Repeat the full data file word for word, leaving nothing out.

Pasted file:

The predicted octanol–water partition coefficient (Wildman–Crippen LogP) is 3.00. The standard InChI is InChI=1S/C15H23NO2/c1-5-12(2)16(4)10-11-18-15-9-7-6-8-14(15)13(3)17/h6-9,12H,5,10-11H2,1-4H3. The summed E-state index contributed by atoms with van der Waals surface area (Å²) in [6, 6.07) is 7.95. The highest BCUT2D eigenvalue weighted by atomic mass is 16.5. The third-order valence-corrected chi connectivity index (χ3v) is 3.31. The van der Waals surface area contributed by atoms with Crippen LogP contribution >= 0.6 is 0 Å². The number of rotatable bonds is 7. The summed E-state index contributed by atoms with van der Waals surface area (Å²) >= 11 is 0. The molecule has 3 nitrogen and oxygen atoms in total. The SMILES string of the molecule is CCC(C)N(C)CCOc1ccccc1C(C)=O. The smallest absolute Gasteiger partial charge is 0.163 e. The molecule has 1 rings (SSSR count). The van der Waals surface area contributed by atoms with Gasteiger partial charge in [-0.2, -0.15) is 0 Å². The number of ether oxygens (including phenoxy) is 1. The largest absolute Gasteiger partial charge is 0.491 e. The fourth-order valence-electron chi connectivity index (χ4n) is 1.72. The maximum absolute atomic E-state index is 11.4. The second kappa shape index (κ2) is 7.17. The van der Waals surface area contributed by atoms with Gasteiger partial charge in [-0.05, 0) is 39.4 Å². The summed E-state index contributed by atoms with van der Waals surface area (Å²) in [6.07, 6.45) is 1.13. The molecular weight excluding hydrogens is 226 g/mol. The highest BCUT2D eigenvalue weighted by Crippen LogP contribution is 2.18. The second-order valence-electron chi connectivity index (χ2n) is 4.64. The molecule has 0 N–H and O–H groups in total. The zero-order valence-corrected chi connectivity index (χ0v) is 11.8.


The predicted octanol–water partition coefficient (Wildman–Crippen LogP) is 3.00. The standard InChI is InChI=1S/C15H23NO2/c1-5-12(2)16(4)10-11-18-15-9-7-6-8-14(15)13(3)17/h6-9,12H,5,10-11H2,1-4H3. The summed E-state index contributed by atoms with van der Waals surface area (Å²) in [6, 6.07) is 7.95. The highest BCUT2D eigenvalue weighted by atomic mass is 16.5. The third-order valence-corrected chi connectivity index (χ3v) is 3.31. The van der Waals surface area contributed by atoms with Crippen LogP contribution >= 0.6 is 0 Å². The number of rotatable bonds is 7. The summed E-state index contributed by atoms with van der Waals surface area (Å²) >= 11 is 0. The molecule has 3 nitrogen and oxygen atoms in total. The SMILES string of the molecule is CCC(C)N(C)CCOc1ccccc1C(C)=O. The smallest absolute Gasteiger partial charge is 0.163 e. The molecule has 1 rings (SSSR count). The van der Waals surface area contributed by atoms with Gasteiger partial charge in [-0.2, -0.15) is 0 Å². The number of ether oxygens (including phenoxy) is 1. The largest absolute Gasteiger partial charge is 0.491 e. The fourth-order valence-electron chi connectivity index (χ4n) is 1.72. The maximum absolute atomic E-state index is 11.4. The second kappa shape index (κ2) is 7.17. The van der Waals surface area contributed by atoms with Gasteiger partial charge in [-0.05, 0) is 39.4 Å². The summed E-state index contributed by atoms with van der Waals surface area (Å²) in [6.07, 6.45) is 1.13. The molecular weight excluding hydrogens is 226 g/mol. The highest BCUT2D eigenvalue weighted by Crippen LogP contribution is 2.18. The second-order valence-electron chi connectivity index (χ2n) is 4.64. The molecule has 0 N–H and O–H groups in total. The zero-order valence-corrected chi connectivity index (χ0v) is 11.8.